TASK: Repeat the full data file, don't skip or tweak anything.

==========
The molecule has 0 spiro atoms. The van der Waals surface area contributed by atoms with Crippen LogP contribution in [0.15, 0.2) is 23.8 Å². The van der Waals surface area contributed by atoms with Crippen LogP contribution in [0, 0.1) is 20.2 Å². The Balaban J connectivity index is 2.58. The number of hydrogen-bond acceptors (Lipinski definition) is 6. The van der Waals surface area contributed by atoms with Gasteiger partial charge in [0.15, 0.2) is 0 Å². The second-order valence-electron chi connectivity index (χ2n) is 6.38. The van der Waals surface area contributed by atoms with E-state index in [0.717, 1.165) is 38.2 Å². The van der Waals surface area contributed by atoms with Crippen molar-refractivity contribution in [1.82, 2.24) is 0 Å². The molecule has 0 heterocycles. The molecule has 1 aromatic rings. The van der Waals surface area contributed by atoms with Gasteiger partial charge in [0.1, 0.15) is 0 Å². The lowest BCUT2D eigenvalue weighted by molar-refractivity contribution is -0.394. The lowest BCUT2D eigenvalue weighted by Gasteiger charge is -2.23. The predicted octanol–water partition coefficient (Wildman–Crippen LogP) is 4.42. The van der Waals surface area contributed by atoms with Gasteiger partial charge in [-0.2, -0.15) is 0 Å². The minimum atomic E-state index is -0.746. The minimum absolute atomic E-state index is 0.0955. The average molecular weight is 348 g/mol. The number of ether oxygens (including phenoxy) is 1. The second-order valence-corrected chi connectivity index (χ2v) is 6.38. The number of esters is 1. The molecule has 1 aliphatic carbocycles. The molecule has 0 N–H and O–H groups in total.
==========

The molecule has 0 spiro atoms. The van der Waals surface area contributed by atoms with Crippen LogP contribution in [0.15, 0.2) is 23.8 Å². The van der Waals surface area contributed by atoms with Crippen LogP contribution in [0, 0.1) is 20.2 Å². The Balaban J connectivity index is 2.58. The number of hydrogen-bond acceptors (Lipinski definition) is 6. The van der Waals surface area contributed by atoms with Gasteiger partial charge in [0.15, 0.2) is 0 Å². The second-order valence-electron chi connectivity index (χ2n) is 6.38. The van der Waals surface area contributed by atoms with E-state index in [0.717, 1.165) is 38.2 Å². The van der Waals surface area contributed by atoms with Crippen molar-refractivity contribution in [1.82, 2.24) is 0 Å². The molecule has 0 heterocycles. The molecule has 1 aromatic rings. The van der Waals surface area contributed by atoms with Gasteiger partial charge in [0.1, 0.15) is 0 Å². The lowest BCUT2D eigenvalue weighted by molar-refractivity contribution is -0.394. The lowest BCUT2D eigenvalue weighted by Gasteiger charge is -2.23. The predicted octanol–water partition coefficient (Wildman–Crippen LogP) is 4.42. The van der Waals surface area contributed by atoms with Gasteiger partial charge in [-0.2, -0.15) is 0 Å². The minimum atomic E-state index is -0.746. The minimum absolute atomic E-state index is 0.0955. The average molecular weight is 348 g/mol. The number of ether oxygens (including phenoxy) is 1. The second-order valence-corrected chi connectivity index (χ2v) is 6.38. The number of esters is 1. The molecule has 1 aliphatic carbocycles. The molecule has 0 N–H and O–H groups in total.